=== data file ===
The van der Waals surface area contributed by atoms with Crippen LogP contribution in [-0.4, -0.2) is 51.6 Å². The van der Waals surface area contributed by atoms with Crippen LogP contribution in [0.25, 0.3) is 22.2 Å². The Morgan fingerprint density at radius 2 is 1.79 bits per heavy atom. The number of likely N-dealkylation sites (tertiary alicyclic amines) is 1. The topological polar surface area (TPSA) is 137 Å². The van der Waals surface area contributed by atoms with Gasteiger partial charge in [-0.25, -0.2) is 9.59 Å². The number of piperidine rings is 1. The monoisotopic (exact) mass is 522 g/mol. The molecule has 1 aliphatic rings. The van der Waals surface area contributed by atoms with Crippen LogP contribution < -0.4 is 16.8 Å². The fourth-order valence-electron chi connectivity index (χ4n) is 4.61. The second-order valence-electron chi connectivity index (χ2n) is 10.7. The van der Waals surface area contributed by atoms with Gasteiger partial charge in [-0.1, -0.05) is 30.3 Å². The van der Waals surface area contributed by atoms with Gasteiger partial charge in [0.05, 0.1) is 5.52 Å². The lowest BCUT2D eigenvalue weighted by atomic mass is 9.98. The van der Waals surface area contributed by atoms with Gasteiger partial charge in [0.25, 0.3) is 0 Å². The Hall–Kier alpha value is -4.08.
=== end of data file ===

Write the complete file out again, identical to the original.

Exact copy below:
The van der Waals surface area contributed by atoms with Crippen LogP contribution in [-0.4, -0.2) is 51.6 Å². The van der Waals surface area contributed by atoms with Crippen LogP contribution in [0.25, 0.3) is 22.2 Å². The Morgan fingerprint density at radius 2 is 1.79 bits per heavy atom. The number of likely N-dealkylation sites (tertiary alicyclic amines) is 1. The topological polar surface area (TPSA) is 137 Å². The van der Waals surface area contributed by atoms with Gasteiger partial charge in [-0.25, -0.2) is 9.59 Å². The number of piperidine rings is 1. The monoisotopic (exact) mass is 522 g/mol. The molecule has 1 aliphatic rings. The van der Waals surface area contributed by atoms with Crippen LogP contribution < -0.4 is 16.8 Å². The fourth-order valence-electron chi connectivity index (χ4n) is 4.61. The second-order valence-electron chi connectivity index (χ2n) is 10.7. The van der Waals surface area contributed by atoms with Gasteiger partial charge in [-0.1, -0.05) is 30.3 Å². The van der Waals surface area contributed by atoms with Gasteiger partial charge in [0.05, 0.1) is 5.52 Å². The lowest BCUT2D eigenvalue weighted by atomic mass is 9.98. The van der Waals surface area contributed by atoms with Gasteiger partial charge in [0.25, 0.3) is 0 Å². The Hall–Kier alpha value is -4.08.